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(first time poster, I can't believe it.)
Awesome post. I'm assuming that the diagram for the amorphous glass is for regular old "float" glass. But if you temper it via quick cooling, does it look more like your first diagram? If this is so, is that because the inner atoms that make up the glass and is still flowing, line up based on the atoms from the outer cooled surface? What if the tempering is completed using compression/ion exchange?

Reminds me of something I read once about using strands of uncooked spaghetti for research in the way certain structures fractures. If you snap a piece of spaghetti it will never just break into two pieces.

No, glass is a ceramic and is composed of oxides, which is vastly different from metals in its structure. The above diagrams are appropriate for metals but not for ceramics. Silica glasses have short-range order, so it's best to think of them as rings of alternating Si and O atoms. Whereas an ice crystal would be formed of perfect hexagons, these rings of Si and O do not have such a pattern, thus making it have no long-range order.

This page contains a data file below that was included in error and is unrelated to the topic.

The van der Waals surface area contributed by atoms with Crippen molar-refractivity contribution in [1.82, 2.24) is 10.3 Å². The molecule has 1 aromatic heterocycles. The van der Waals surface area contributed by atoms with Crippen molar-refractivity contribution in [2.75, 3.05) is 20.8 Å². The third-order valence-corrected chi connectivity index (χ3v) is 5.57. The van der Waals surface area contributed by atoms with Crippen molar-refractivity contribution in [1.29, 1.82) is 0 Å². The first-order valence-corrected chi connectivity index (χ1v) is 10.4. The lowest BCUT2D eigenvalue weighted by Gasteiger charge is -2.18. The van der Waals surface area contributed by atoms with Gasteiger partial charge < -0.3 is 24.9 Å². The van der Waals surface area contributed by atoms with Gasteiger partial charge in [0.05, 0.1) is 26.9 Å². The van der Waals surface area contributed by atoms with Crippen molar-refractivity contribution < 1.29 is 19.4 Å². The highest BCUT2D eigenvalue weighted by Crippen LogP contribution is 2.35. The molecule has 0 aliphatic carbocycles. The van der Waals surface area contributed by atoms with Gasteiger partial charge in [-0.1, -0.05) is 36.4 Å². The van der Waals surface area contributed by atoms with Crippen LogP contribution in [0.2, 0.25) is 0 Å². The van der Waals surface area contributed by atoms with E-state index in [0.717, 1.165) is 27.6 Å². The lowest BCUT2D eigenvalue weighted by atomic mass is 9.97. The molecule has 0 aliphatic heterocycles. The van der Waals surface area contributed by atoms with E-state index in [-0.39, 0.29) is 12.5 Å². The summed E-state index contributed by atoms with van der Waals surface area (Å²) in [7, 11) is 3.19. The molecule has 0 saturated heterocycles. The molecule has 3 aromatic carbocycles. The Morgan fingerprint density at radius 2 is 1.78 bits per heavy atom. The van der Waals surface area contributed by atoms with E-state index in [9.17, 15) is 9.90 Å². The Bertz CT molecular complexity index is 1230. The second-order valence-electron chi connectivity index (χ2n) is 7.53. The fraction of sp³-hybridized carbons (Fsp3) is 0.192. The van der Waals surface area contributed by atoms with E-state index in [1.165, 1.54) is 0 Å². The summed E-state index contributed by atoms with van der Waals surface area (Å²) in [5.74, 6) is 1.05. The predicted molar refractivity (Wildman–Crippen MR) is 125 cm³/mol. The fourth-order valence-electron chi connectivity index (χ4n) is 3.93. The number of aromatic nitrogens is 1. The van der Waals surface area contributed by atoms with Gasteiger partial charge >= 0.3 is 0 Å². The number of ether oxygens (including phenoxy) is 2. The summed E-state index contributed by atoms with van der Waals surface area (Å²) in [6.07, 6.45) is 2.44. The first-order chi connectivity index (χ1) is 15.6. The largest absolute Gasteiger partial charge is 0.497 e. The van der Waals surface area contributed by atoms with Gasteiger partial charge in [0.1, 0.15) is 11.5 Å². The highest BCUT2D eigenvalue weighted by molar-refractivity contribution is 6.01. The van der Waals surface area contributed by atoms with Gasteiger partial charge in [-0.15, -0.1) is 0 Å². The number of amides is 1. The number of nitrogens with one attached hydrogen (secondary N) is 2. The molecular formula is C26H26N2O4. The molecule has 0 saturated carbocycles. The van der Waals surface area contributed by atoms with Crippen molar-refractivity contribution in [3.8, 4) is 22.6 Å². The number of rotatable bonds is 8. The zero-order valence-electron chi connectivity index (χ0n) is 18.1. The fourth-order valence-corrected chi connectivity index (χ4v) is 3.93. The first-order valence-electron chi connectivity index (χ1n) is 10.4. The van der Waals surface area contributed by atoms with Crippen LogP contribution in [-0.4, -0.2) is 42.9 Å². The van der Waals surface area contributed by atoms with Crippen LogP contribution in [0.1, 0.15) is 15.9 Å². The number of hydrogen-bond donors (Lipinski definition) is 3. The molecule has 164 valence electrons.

What tempering glass does is it induces stresses within the glass due to thermal expansion. By rapidly cooling the outside of the glass, you do not allow it time to contract. Thus, when the glass inside cools more slowly, it attempts to contract and starts to pull at the surface of the glass (although these are referred to as compressive stresses). It makes the glass stronger because now when you want to break the piece of glass, you must first overcome these stresses (thus taking it to a "neutral" state) and then can you "begin to break the glass", if you will.

Ion exchange does a similar thing, but instead it induces these stresses by taking advantage of the difference in size between Na and K ions. These ions are very large compared to Si and O and sit in the interstitial sites (that is, the center of the SiO2 rings).

You are 100% right about the difference between metallic and ceramic glasses. Since the blog is about metallic glasses, I thought it was easier to illustrate the disorder idea with the metallic picture. I actually started out with a Si-O model, but the picture looked more confusing than helpful, so I retreated back to the simpler metallic picture.

You've both been really helpful. Thanks.

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